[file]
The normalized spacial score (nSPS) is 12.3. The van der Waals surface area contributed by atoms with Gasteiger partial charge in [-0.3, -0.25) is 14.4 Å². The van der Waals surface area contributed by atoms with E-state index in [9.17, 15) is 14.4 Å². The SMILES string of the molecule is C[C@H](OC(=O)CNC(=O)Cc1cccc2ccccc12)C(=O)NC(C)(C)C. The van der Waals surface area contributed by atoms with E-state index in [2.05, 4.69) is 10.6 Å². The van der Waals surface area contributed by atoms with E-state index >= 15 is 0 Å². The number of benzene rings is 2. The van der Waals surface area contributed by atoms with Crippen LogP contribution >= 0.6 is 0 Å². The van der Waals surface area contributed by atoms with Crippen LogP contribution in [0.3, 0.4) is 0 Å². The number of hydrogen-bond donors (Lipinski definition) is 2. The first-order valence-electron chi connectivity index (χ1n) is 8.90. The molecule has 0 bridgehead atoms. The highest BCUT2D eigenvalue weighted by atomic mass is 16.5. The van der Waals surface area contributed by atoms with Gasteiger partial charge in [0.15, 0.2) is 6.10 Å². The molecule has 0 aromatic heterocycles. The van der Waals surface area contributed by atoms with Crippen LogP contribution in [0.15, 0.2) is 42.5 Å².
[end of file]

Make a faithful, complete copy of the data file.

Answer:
The normalized spacial score (nSPS) is 12.3. The van der Waals surface area contributed by atoms with Gasteiger partial charge in [-0.3, -0.25) is 14.4 Å². The van der Waals surface area contributed by atoms with E-state index in [9.17, 15) is 14.4 Å². The SMILES string of the molecule is C[C@H](OC(=O)CNC(=O)Cc1cccc2ccccc12)C(=O)NC(C)(C)C. The van der Waals surface area contributed by atoms with E-state index in [2.05, 4.69) is 10.6 Å². The van der Waals surface area contributed by atoms with E-state index >= 15 is 0 Å². The number of benzene rings is 2. The van der Waals surface area contributed by atoms with Crippen LogP contribution >= 0.6 is 0 Å². The van der Waals surface area contributed by atoms with Crippen LogP contribution in [0.3, 0.4) is 0 Å². The number of hydrogen-bond donors (Lipinski definition) is 2. The first-order valence-electron chi connectivity index (χ1n) is 8.90. The molecule has 0 bridgehead atoms. The highest BCUT2D eigenvalue weighted by atomic mass is 16.5. The van der Waals surface area contributed by atoms with Gasteiger partial charge in [0.15, 0.2) is 6.10 Å². The molecule has 0 aromatic heterocycles. The van der Waals surface area contributed by atoms with Crippen LogP contribution in [0.15, 0.2) is 42.5 Å².